One missed warning…one incorrect response…even one missed opportunity to install lifesaving technology can lead to tragedy, shatter our stellar safety record, and destroy public confidence in our aviation system.

According to the Federal Aviation Administration, there were 23 category A and B runway incursions in 2023, up from 16 in 2022. Already in 2024, there have been 7.

The FAA classifies runway incursions into five categories: categories A through E, with A and B being the most serious.

Category A is reserved for incidents in which a collision was “narrowly avoided.”

Category B incursions are when “separation decreases and there is a significant potential for collision,” which may result in a time-critical corrective or evasive response to avoid a collision.”

Austin was a Category A incident: the most serious of all incursions.

Now, some might say the increase in runway incursions is due to the increase in air traffic over the years. For FY 2023, there were approximately 54.3 million takeoffs and landings in the National Airspace System and a total of 1,760 runway incursions.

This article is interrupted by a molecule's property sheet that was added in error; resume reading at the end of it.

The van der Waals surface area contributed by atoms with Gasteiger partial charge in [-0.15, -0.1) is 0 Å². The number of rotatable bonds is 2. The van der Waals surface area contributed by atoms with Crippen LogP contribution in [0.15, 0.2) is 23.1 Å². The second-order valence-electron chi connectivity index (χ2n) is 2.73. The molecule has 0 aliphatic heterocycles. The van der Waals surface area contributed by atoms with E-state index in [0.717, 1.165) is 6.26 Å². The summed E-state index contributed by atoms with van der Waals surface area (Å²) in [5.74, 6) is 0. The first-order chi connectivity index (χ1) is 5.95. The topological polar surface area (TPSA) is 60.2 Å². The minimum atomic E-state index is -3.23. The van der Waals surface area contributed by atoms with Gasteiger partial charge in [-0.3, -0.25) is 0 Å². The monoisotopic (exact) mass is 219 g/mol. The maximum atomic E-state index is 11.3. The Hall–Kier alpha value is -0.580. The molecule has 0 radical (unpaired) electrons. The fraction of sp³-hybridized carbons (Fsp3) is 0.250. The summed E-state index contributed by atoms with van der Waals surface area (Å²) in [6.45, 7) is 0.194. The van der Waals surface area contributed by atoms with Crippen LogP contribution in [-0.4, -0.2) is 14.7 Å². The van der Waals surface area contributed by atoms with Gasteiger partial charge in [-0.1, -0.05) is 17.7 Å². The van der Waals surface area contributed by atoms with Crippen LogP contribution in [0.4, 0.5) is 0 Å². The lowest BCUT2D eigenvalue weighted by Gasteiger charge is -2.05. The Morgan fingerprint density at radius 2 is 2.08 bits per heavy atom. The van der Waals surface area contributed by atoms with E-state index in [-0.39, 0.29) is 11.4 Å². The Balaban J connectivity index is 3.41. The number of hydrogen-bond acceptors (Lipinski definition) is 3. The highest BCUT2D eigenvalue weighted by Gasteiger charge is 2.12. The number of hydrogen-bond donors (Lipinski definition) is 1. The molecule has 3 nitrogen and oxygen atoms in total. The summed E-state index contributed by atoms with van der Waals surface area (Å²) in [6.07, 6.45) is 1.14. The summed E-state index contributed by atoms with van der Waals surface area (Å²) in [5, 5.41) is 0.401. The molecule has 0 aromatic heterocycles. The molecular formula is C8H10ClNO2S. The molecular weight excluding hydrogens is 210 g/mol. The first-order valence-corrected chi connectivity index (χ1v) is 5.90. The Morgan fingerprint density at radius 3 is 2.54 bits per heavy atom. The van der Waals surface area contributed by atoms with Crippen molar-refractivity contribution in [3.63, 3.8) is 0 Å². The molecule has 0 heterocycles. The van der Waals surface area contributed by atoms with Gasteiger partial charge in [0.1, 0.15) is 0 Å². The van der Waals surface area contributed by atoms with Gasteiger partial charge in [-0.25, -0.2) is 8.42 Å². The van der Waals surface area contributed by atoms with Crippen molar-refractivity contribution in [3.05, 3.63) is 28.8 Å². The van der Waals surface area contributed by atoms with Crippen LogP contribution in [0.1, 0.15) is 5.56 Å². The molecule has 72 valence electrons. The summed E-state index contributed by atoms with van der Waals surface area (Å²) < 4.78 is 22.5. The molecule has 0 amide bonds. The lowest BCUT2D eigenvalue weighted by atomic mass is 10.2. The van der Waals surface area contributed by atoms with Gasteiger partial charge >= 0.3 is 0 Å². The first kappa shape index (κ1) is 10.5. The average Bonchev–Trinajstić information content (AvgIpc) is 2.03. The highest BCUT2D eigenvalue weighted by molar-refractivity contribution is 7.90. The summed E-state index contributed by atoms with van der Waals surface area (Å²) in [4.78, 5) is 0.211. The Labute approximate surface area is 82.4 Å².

The number of runway incursions does fluctuate year to year, which is why it’s also essential to look at the rate at which these events occur.

At the end of FY23, the rate of Category A and B incursions per one million airport operations was at its highest level in over a decade.

Bottom line: We’re trending in the wrong direction.

At the NTSB, our mission goes beyond investigating when something goes wrong. To make our skies safer…to preserve our “gold standard” of aviation safety…we must be proactive.

It’s why we investigate not just aviation accidents, but also incidents. Because we know all-too-well that “the absence of a fatality or an accident doesn’t mean the presence of safety.”

Let me repeat that: The absence of a fatality or an accident doesn’t mean the presence of safety.

We exist to ensure the presence of safety. That is why we’re here.

Our goal is not to place blame. We want to learn from this incident so it never happens again — not in Austin, not in Kansas City, not in Anchorage, not at ANY airport, period.

At the NTSB, we work under what we call “the party system,” meaning we bring together technical experts from those involved in the incident to help us gather and develop the facts around an investigation.